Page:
Sudanese government said the skirmishes between rival parties in South Sudan are mere “events” that do not amount to ceasefire violation, official SUNA news agency reported Tuesday.
The ceasefire agreement went into effect on Sunday, as the factions involved in the fighting in South Sudan declared their immediate commitment to the ceasefire, except for a few events during the first days, Sudan’s Foreign Minister Al-Dirdiri Mohamed Ahmed was quoted as saying.
Last week, South Sudan’s conflicting parties signed a ceasefire agreement in Khartoum following the talks patronized by Sudanese government with the mandate of the Inter-Governmental Authority on Development in Africa (IGAD).
Ahmed expressed his hope that the South Sudanese rivals would abide by the ceasefire agreement which he described as “an important step” towards peace in the country.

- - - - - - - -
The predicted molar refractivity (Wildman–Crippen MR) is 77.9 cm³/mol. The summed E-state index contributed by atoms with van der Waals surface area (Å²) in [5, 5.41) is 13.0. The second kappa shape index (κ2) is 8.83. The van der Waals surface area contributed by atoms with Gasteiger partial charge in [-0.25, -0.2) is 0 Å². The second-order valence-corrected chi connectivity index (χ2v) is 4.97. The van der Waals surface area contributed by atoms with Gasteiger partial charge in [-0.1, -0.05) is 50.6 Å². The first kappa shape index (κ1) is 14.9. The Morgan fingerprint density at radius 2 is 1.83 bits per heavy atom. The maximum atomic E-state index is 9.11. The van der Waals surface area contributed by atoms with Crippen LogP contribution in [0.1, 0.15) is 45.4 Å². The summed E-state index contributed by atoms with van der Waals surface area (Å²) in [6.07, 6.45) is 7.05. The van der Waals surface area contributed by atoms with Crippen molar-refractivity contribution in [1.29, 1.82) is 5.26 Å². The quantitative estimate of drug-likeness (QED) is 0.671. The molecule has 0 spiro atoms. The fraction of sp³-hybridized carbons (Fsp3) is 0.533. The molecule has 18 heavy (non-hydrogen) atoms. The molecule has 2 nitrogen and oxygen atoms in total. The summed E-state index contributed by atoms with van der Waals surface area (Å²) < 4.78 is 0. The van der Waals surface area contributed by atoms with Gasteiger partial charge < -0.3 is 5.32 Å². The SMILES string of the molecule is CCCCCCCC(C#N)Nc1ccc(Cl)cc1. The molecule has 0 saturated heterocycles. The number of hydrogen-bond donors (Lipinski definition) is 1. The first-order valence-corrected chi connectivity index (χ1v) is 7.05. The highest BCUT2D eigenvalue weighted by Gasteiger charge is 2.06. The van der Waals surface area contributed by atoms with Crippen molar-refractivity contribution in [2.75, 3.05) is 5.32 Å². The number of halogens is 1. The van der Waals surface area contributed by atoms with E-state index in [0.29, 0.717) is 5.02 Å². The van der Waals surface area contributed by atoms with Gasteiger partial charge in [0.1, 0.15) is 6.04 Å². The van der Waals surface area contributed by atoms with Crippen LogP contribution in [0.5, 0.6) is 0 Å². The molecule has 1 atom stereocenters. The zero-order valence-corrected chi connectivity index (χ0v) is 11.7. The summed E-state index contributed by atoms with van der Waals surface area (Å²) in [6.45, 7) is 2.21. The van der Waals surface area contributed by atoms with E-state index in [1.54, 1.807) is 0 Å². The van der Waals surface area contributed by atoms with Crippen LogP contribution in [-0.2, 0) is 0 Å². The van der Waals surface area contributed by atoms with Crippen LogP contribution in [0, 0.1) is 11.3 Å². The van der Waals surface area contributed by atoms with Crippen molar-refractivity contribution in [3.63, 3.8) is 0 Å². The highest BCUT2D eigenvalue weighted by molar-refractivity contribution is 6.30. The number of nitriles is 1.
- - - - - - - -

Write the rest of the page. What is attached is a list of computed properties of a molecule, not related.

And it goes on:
On June 27, the parties to the conflict in South Sudan signed the Khartoum Peace Agreement in South Sudan, including a permanent ceasefire taking effect within 72 hours.
South Sudan’s President Salva Kiir Mayardit, opposition leader Riek Machar, a representative of the political detainees in South Sudan, and representatives of other South Sudan opposition groups signed the agreement.
Under the agreement, the parties would agree on all ceasefire arrangements within 72 hours, including separation of forces in close proximity, withdrawal of allied troops, opening of humanitarian corridors, and releasing war prisoners and political detainees.
The IGAD and the African Union member states were invited to deploy necessary forces to supervise the agreed permanent ceasefire.
The agreement stipulates that there would be a pre-transitional period of 120 days, followed by a transitional period of 36 months, during which the country should prepare for elections open to all political parties.
It noted that the government of South Sudan, in collaboration with the government of Sudan, should immediately rehabilitate the oil fields for the resumption and the restoration of the previous level of oil production.